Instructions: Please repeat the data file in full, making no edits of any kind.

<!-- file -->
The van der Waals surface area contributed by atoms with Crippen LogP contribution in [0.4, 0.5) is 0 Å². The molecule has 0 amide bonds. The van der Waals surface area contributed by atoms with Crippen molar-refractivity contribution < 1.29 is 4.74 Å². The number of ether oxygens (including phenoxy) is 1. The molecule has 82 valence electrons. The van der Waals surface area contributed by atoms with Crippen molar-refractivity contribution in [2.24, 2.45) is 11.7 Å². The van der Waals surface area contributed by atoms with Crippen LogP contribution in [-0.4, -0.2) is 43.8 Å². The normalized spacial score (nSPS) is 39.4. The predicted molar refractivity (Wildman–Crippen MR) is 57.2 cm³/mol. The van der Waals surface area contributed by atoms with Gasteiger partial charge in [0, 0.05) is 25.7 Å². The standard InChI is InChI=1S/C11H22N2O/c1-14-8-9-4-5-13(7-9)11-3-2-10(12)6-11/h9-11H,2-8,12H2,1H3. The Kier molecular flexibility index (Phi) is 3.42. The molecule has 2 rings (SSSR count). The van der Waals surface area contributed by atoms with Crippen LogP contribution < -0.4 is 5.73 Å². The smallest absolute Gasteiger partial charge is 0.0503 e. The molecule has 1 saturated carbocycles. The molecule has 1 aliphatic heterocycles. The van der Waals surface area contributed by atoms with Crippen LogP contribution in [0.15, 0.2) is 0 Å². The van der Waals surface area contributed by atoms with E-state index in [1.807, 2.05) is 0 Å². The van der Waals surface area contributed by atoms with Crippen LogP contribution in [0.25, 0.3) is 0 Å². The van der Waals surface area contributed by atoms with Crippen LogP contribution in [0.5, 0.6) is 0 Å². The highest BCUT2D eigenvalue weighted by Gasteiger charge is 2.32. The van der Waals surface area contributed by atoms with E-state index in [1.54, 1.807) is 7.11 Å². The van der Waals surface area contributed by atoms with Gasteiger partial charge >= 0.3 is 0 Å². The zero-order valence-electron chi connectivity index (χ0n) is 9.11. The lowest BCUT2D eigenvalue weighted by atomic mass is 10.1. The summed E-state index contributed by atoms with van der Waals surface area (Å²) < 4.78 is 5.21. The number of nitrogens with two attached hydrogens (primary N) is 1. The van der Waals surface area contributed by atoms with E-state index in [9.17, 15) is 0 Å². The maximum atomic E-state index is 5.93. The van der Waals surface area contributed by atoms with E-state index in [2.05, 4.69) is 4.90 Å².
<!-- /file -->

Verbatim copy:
The van der Waals surface area contributed by atoms with Crippen LogP contribution in [0.4, 0.5) is 0 Å². The molecule has 0 amide bonds. The van der Waals surface area contributed by atoms with Crippen molar-refractivity contribution < 1.29 is 4.74 Å². The number of ether oxygens (including phenoxy) is 1. The molecule has 82 valence electrons. The van der Waals surface area contributed by atoms with Crippen molar-refractivity contribution in [2.24, 2.45) is 11.7 Å². The van der Waals surface area contributed by atoms with Crippen LogP contribution in [-0.4, -0.2) is 43.8 Å². The normalized spacial score (nSPS) is 39.4. The predicted molar refractivity (Wildman–Crippen MR) is 57.2 cm³/mol. The van der Waals surface area contributed by atoms with Gasteiger partial charge in [0, 0.05) is 25.7 Å². The standard InChI is InChI=1S/C11H22N2O/c1-14-8-9-4-5-13(7-9)11-3-2-10(12)6-11/h9-11H,2-8,12H2,1H3. The Kier molecular flexibility index (Phi) is 3.42. The molecule has 2 rings (SSSR count). The van der Waals surface area contributed by atoms with Crippen LogP contribution < -0.4 is 5.73 Å². The smallest absolute Gasteiger partial charge is 0.0503 e. The molecule has 1 saturated carbocycles. The molecule has 1 aliphatic heterocycles. The van der Waals surface area contributed by atoms with Crippen LogP contribution in [0.15, 0.2) is 0 Å². The van der Waals surface area contributed by atoms with E-state index in [1.807, 2.05) is 0 Å². The van der Waals surface area contributed by atoms with Crippen LogP contribution in [0.25, 0.3) is 0 Å². The van der Waals surface area contributed by atoms with Crippen LogP contribution in [0.5, 0.6) is 0 Å². The highest BCUT2D eigenvalue weighted by Gasteiger charge is 2.32. The van der Waals surface area contributed by atoms with E-state index in [1.54, 1.807) is 7.11 Å². The van der Waals surface area contributed by atoms with Gasteiger partial charge >= 0.3 is 0 Å². The zero-order valence-electron chi connectivity index (χ0n) is 9.11. The lowest BCUT2D eigenvalue weighted by atomic mass is 10.1. The summed E-state index contributed by atoms with van der Waals surface area (Å²) < 4.78 is 5.21. The number of nitrogens with two attached hydrogens (primary N) is 1. The van der Waals surface area contributed by atoms with E-state index in [9.17, 15) is 0 Å². The maximum atomic E-state index is 5.93. The van der Waals surface area contributed by atoms with E-state index in [2.05, 4.69) is 4.90 Å².